Linz, Austria — Named affectionately for the wife of company owner Wolfgang Zappel, ‘Martina’ was the first triple-axle Type D60 C marshaling locomotive produced by Gmeinder. On each trip, the 10.76-meter-long, red and gray locomotive hauls loads up to 3,000 tonnes. “We need locomotives that are shorter than standard locomotives so they can operate near the blast furnaces where space is really restricted,” explained Mario Pointner who heads plant rail operations at LogServ. In addition to space restrictions, the locomotives also have to deal with gradients up to 20‰. The four type D60 C Gmeinder units are currently in service in different areas of the Log- Serv-run voestalpine plant rail system which is Austria’s biggest industrial sidings complex. Their task is to shift both full and empty freight cars between the various loading and unloading points. All four locomotives bear the LogServ corporate design livery. “On LogServ locomotives, just the driver’s cab and a few other areas are outlined in red. The rest is finished in gray. The distinctive red-gray design also makes it easier to distinguish them from the red locomotives in service with Austrian Federal Rail,” said Dietmar Schall, head of design and development at Gmeinder Locomotives.
A perfectly ordinary day
The voestalpine plant operates four shifts every day of the year. Each of the four Gmeinder marshaling locomotives is powered by a single MTU Type 12V 1600 R50 engine delivering 690 kW of power. “Our engines at the voestalpine facility are in continuous operation,” said Daniel Moosherr from MTU’s Rail Sales section. “That means they can log up as many as 7,000 hours of service every year.”
Before the start of every shift the engine driver and shunter who make up each operative team are allocated to a locomotive. They then work through the individual orders in turn. The biggest challenge for the marshaling teams is having to work in the open whatever the weather, in fog and in darkness. They get their orders via a PC in the driver’s cab which tells them exactly how many freight cars need to be shifted to which locations. The PC also shows how many cars are loaded and how many are empty. Today, most of the locomotives in the plant’s rail complex are crewed only by a driver working with a remotecontrol system. He also carries out tasks like coupling, uncoupling and points switching which were traditionally performed by the shunter. Remote-control drivers are also shunting supervisors and they take on the role of ‘lead shunter’, acting as look-out when the locomotive is pushing the train from behind. Today, shunters are only assigned to locomotives that frequently perform marshaling tasks. These units have a remote-control driver and a shunter who carry out all their duties as a team. The system means that up to 265,000 freight cars can be shifted every year at the voestalpine facility — up to 730 cars in every 24-hour slot.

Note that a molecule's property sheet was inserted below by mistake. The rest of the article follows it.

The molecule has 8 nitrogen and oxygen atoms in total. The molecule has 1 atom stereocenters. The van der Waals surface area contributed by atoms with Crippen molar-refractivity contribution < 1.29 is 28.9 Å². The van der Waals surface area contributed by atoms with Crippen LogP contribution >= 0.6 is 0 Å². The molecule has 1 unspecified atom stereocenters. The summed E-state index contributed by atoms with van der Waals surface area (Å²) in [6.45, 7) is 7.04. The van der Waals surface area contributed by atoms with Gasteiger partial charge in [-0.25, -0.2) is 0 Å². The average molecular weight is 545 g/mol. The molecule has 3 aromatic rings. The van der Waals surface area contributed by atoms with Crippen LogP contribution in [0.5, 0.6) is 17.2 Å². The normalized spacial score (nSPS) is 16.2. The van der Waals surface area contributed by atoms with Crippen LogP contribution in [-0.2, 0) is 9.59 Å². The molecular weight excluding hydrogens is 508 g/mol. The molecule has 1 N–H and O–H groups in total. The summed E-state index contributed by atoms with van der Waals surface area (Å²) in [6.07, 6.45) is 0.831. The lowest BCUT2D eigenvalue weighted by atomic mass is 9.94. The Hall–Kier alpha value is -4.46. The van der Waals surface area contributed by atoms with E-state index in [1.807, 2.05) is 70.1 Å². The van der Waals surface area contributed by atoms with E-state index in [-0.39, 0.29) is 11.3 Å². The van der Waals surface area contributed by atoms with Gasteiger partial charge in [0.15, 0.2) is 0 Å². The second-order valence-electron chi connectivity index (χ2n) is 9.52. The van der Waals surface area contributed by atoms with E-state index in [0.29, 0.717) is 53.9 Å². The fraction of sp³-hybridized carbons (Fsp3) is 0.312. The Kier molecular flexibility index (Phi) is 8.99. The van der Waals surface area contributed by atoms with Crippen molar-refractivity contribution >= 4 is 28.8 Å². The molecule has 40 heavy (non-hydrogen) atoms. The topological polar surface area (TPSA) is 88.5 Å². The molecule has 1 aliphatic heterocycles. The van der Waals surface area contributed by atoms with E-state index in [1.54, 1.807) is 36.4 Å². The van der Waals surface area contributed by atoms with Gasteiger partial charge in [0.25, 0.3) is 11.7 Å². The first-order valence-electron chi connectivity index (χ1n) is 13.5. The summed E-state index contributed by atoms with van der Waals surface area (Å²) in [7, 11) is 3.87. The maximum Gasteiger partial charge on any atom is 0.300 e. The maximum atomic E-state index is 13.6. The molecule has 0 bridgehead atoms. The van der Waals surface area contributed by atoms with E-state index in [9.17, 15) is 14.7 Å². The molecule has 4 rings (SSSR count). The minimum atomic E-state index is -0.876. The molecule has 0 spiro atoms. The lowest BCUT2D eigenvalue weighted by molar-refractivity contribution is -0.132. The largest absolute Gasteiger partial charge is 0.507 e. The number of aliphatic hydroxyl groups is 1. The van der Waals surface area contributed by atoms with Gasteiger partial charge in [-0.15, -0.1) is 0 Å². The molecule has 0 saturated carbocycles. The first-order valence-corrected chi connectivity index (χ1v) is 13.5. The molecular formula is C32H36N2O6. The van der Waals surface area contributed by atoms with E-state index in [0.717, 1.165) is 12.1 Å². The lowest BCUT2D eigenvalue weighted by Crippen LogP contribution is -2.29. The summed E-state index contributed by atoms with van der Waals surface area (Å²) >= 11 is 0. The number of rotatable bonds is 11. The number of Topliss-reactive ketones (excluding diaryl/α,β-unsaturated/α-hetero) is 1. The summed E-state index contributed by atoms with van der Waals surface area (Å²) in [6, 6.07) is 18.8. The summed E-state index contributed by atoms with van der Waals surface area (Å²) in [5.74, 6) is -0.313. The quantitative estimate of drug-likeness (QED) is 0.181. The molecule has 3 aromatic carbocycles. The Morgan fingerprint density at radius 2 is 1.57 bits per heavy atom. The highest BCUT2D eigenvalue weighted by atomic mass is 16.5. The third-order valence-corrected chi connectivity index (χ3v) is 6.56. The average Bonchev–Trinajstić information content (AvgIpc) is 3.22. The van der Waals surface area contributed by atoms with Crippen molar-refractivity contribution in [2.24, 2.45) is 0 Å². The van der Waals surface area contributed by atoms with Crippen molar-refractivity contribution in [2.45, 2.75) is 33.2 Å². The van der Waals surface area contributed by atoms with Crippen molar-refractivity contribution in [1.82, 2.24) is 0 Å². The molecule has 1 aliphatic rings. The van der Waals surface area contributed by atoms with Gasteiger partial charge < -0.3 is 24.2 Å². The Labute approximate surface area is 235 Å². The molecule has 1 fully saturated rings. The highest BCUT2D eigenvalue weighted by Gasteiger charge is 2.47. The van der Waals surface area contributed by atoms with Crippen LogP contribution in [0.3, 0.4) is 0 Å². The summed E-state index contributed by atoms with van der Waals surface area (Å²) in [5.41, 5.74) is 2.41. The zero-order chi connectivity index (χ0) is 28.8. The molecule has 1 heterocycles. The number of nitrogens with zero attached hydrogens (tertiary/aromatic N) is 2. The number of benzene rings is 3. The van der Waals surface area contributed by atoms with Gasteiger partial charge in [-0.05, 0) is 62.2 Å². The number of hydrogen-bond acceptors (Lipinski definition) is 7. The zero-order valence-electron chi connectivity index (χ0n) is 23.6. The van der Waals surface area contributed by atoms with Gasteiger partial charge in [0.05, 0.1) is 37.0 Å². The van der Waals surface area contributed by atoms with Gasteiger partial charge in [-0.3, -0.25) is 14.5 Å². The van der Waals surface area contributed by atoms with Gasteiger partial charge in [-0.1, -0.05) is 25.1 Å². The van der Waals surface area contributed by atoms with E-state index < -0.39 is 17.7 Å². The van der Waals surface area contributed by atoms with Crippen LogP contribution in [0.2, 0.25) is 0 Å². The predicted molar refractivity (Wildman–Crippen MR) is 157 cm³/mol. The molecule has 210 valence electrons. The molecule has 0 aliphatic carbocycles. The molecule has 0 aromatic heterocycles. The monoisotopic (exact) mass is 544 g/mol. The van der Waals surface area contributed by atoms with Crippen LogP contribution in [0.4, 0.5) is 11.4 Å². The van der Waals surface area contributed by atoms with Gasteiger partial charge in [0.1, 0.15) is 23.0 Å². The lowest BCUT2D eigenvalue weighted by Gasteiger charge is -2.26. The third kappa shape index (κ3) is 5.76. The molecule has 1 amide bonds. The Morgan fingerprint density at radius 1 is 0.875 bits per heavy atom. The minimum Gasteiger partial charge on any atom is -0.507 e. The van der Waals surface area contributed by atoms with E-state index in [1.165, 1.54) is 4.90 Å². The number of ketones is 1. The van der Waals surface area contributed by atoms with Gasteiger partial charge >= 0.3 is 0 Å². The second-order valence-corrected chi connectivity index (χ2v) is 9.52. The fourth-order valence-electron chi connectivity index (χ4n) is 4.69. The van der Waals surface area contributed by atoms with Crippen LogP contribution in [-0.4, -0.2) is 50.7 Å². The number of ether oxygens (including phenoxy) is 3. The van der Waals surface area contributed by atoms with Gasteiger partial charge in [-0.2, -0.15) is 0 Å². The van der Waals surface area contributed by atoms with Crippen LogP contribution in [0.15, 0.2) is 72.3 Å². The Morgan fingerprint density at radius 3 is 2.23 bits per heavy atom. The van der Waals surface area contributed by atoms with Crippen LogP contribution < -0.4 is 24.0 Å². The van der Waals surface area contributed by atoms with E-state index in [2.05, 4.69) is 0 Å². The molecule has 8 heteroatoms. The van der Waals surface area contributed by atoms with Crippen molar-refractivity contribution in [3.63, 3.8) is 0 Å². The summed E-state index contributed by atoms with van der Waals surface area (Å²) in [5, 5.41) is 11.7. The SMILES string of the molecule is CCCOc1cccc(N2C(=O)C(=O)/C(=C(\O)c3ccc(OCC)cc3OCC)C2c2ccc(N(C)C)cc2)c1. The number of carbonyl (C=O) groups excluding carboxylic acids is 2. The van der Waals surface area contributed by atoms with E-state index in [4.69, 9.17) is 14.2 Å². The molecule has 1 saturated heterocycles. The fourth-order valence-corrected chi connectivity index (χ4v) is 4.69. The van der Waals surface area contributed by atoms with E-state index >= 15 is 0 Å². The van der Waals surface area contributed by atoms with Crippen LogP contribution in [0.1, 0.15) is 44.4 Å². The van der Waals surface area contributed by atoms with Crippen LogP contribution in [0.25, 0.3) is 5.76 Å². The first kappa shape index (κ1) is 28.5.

Powerful engines make all the difference
“In our work, the engines are vital because they have to cope with constantly alternating loads and extreme runtimes,” explained Mario Pointner. MTU’s Series 1600 engines were developed precisely for these tasks and are therefore ideal for marshaling locomotives. In addition, they also meet EU Stage IIIB emissions specifications.
Future plans for the facility involve the procurement of more Gmeinder locomotives which will be earmarked for operation in other sections of the plant as well as in Dispatch.
A town within a city
The voestalpine facility is like a small town in the middle of the city of Linz. It operates a total of 160 kilometers of track — as much as exists in the whole of the country’s Vorarlberg region. In all, it includes 600 different loading stations which help to ensure that the plant’s 11,000-strong workforce is able to produce and shift 5.8 million tonnes of raw steel every year. The complex contains multiple-track sections, traffic lights and plant entrances with separate barriers resembling toll stations for road and rail traffic.
The D60 C locomotives operate throughout the entire rail network at the plant. For example, they transport steel to and from the ‘dock terminal’ where trucks and ships are loaded and unloaded alongside the trains. The terminal even has a special-purpose indoor hall where freight vessels can berth to shift cargo. The unit also offers a warehousing facility for steel coils and sheets in various dimensions.
The voestalpine rail complex interfaces with the public rail network at three points: one goes to Salzburg, one to Vienna and one connects with the Austrian Federal Rail marshaling yards. As a result, the loaded freight cars always have direct access to whatever destination is planned. And underpinning the whole system are MTU’s Series 1600 engines and the marshaling locomotives from Gmeinder which play their part in ensuring that voestalpine products reach the company’s customers throughout the world.